An improvement in the caregivers1 social network has positive effects. In one study that compared professional« to trained peer counselors, the professionals were able to produce a better outcome in level uf caregiver symptomatology and the ability to reíate to the patient. Respite care such as day care, home respite, and institutional respite shows a modest positive effect, in some instances; however, such programs are particularly valuable hecause they make possible the separation of the caregiver and the patient and can start the process that prepares the overburdened caregiver to allow the patient to move to a nursing home gradually without seeing this as a great personal fail ure. Teaching family members how to change patient behaviors may also have a positive effect. Decreased caregiver anxiety and depression are positive results from relaxation training. Some programs provide a comprehensive range of services and (caregiving) treatments to everyone; predictably, it is hard to judge the efficacy of these treatments.

Although in general it seems that more is better, how much better and at what cost is becoming a frequently asked question. Indeed, as Bourgeois and colîeaguesm have reported, more may not always be better, it may just be more expensive. A major problem with community programs is that they still reach relatively few people and we need more information on effective ness.

Why Care?

An array of reasons exist for providing care to dependent older relatives. ' ' These reasons include personal values, setting an example for one's children, the continuing (if a tradition, and even completing the agenda of life with one's parents. Some of these factors include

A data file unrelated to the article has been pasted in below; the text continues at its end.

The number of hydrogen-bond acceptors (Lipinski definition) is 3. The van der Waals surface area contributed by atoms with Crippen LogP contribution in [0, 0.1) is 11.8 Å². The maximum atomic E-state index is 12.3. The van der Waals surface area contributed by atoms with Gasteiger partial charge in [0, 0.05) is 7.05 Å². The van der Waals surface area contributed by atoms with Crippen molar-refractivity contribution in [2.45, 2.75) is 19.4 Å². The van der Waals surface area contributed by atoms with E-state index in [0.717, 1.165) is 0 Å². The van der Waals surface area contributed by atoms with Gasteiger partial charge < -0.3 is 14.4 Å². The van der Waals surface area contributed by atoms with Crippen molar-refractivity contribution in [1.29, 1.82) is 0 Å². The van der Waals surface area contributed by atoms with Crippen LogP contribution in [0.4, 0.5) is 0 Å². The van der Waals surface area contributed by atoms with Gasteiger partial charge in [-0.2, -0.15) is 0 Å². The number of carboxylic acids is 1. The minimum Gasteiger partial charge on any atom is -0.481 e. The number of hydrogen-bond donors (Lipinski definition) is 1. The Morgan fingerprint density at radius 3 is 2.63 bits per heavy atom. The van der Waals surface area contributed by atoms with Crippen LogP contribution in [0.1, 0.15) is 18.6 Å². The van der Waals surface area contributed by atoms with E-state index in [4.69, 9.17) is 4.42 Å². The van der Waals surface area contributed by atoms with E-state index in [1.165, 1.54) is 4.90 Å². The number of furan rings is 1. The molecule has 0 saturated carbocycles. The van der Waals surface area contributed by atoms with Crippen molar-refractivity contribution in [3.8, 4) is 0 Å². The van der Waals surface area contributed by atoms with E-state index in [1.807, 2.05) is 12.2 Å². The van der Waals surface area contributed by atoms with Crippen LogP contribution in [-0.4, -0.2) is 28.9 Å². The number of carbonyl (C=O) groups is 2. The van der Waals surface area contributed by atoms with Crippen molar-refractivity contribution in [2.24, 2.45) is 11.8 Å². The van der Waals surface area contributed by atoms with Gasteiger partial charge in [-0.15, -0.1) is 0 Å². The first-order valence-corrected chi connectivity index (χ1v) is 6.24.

* Love - perhaps our most powerful force, yet one about which we know so little as scientists or clinicians;

* Equity - the sense of obligation that one feels based on what we received as a child or in the spousal relationship;

* Morality - a concern about what is correct behavior for anyone in our society;

* Ethics - the sense of concern for what others in the community will believe if we do not adequately care for our loved one:

* Greed - I append this last, and with reluctance, but too many examples arise to ignore this, particularly in its disruption of families.

On a persona] level, helping someone you love is an indescribably rewarding experience, but what, if the caregiver to a parent or spouse must shoulder other responsibilities? This group has been described as "caught in ihr middle." The adult child who has her own spouse, children, and job and is caring for a parent is presented with a very basic conflict. Should one take the family savings earmarked for a child's college education and spend it on an elderly parent or needy relative to avoid placing them in a nursing home? How much should one sacrifice in defense of equity? How should you apportion your time?